Hopefully insurance will pay for a lot of this. We do have homeowner’s insurance, and when I called the insurance company, I realized we’d had a real stroke of luck: Because the storm had been downgraded to a tropical storm, our deductible was only $2,500. If it had been classified as an actual hurricane, it would have been $25,000.

RELATED: How Much Home Insurance Is Enough?

Removing the tree on our house alone is going to cost $17,000, plus another $10,000 for the additional ones that fell on our property. I’ll also need a new roof on that part of the house. All that compared to the few hundred dollars a month we pay for the coverage.

Like I said, you never think it’s going to happen to you, so I don’t know that you can exactly plan for these things—but I would suggest reading the fine print in your policies.  In my case, I just followed what the insurance company told me to do, and luckily, this time, it worked out.

“I wish I had saved a full emergency fund—because this is one.” – Amanda Veinott


When I graduated from college two and a half years ago, I had $50,000 in student loans. I moved home with my family in South Plainfield, New Jersey, and created a spreadsheet that I taped to the wall with a timeline for when I would pay off my $25,000 in federal loans. My goal was October 2012.

I steadily chipped away at them, and I sent in my final payment on October 22nd for $1,200. It felt fantastic! But it was at the expense of my emergency fund, which only had $3,500 in it to begin with. I took $1,000 out of it to pay off the loan, justifying it by telling myself I’m fortunate I don’t have a large chunk of my income going to rent, so I’d be OK without it. Now I’m kicking myself in the butt.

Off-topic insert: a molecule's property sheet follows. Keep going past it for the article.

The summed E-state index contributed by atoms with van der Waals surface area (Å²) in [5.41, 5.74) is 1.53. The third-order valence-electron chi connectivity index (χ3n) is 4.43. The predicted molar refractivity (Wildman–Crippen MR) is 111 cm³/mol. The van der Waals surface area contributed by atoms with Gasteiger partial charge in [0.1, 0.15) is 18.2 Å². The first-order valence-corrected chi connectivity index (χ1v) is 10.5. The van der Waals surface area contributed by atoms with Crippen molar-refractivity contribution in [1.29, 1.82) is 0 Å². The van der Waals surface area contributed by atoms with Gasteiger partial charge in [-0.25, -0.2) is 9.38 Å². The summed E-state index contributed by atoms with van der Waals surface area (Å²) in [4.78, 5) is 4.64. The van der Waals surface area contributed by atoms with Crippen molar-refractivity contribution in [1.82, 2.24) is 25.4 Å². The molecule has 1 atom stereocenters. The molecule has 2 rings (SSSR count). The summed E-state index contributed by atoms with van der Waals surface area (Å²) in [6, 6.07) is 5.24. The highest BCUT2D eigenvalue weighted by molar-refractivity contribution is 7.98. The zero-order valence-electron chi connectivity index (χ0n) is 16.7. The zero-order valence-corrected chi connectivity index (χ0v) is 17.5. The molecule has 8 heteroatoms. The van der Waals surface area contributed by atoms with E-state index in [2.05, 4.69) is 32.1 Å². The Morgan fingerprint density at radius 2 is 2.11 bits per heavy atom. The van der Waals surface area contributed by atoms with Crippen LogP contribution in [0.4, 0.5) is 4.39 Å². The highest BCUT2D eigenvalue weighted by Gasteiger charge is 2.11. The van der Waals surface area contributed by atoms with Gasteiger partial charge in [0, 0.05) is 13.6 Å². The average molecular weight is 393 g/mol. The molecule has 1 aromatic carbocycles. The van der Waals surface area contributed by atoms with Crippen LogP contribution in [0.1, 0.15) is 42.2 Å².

When Hurricane Sandy was bearing down on us, we anticipated being without power for at least 72 hours, but I didn’t anticipate the full extent of the damage. I was definitely nervous during the storm. With 85-mile-per-hour wind gusts, the house was shaking. Trees and power lines were coming down all through our neighborhood.

After the hurricane, I found out that NJ Transit to Manhattan is down from flooding, which means I have no way to get to my job. Because I just transitioned to PTOC (part time on call) two days before the storm hit, I’m feeling a little lost right now. I didn’t make the move expecting something like this to happen! Now I don’t get paid when I don’t work.

We and other people in our neighborhood have started siphoning gas from our cars to fuel our generators, and all the gas stations in this area are either out of gas or they don’t have electricity to pump it, and the ones that are open have a mile to two-mile lines. So I can’t drive into the city either. They don’t even know when the train will be back up–it will take at least a week.